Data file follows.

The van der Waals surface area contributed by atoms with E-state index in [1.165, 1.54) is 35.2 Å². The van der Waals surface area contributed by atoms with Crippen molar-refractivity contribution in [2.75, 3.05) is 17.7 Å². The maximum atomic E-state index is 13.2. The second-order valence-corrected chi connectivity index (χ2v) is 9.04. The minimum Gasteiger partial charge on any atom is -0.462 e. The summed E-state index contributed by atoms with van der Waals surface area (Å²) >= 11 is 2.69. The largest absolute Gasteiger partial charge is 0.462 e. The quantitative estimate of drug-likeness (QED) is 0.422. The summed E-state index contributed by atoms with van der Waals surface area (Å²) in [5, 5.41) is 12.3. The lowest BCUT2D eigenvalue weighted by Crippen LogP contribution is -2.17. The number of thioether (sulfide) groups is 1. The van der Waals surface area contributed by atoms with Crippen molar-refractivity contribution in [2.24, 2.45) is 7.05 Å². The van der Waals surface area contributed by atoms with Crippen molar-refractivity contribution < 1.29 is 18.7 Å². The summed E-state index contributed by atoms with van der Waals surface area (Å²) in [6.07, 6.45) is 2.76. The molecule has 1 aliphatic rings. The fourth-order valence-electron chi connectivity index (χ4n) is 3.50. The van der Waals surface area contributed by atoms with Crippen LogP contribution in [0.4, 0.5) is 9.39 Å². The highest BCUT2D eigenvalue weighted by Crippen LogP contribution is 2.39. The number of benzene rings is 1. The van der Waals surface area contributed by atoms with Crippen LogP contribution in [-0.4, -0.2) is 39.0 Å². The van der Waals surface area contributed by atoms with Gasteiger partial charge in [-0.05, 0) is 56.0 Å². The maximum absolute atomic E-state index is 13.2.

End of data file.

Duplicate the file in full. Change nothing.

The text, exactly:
The van der Waals surface area contributed by atoms with E-state index in [1.165, 1.54) is 35.2 Å². The van der Waals surface area contributed by atoms with Crippen molar-refractivity contribution in [2.75, 3.05) is 17.7 Å². The maximum atomic E-state index is 13.2. The second-order valence-corrected chi connectivity index (χ2v) is 9.04. The minimum Gasteiger partial charge on any atom is -0.462 e. The summed E-state index contributed by atoms with van der Waals surface area (Å²) >= 11 is 2.69. The largest absolute Gasteiger partial charge is 0.462 e. The quantitative estimate of drug-likeness (QED) is 0.422. The summed E-state index contributed by atoms with van der Waals surface area (Å²) in [5, 5.41) is 12.3. The lowest BCUT2D eigenvalue weighted by Crippen LogP contribution is -2.17. The number of thioether (sulfide) groups is 1. The van der Waals surface area contributed by atoms with Crippen molar-refractivity contribution in [2.24, 2.45) is 7.05 Å². The van der Waals surface area contributed by atoms with Crippen molar-refractivity contribution < 1.29 is 18.7 Å². The summed E-state index contributed by atoms with van der Waals surface area (Å²) in [6.07, 6.45) is 2.76. The molecule has 1 aliphatic rings. The fourth-order valence-electron chi connectivity index (χ4n) is 3.50. The van der Waals surface area contributed by atoms with Crippen LogP contribution in [0.4, 0.5) is 9.39 Å². The highest BCUT2D eigenvalue weighted by Crippen LogP contribution is 2.39. The number of benzene rings is 1. The van der Waals surface area contributed by atoms with Crippen LogP contribution in [-0.4, -0.2) is 39.0 Å². The van der Waals surface area contributed by atoms with Gasteiger partial charge in [-0.05, 0) is 56.0 Å². The maximum absolute atomic E-state index is 13.2.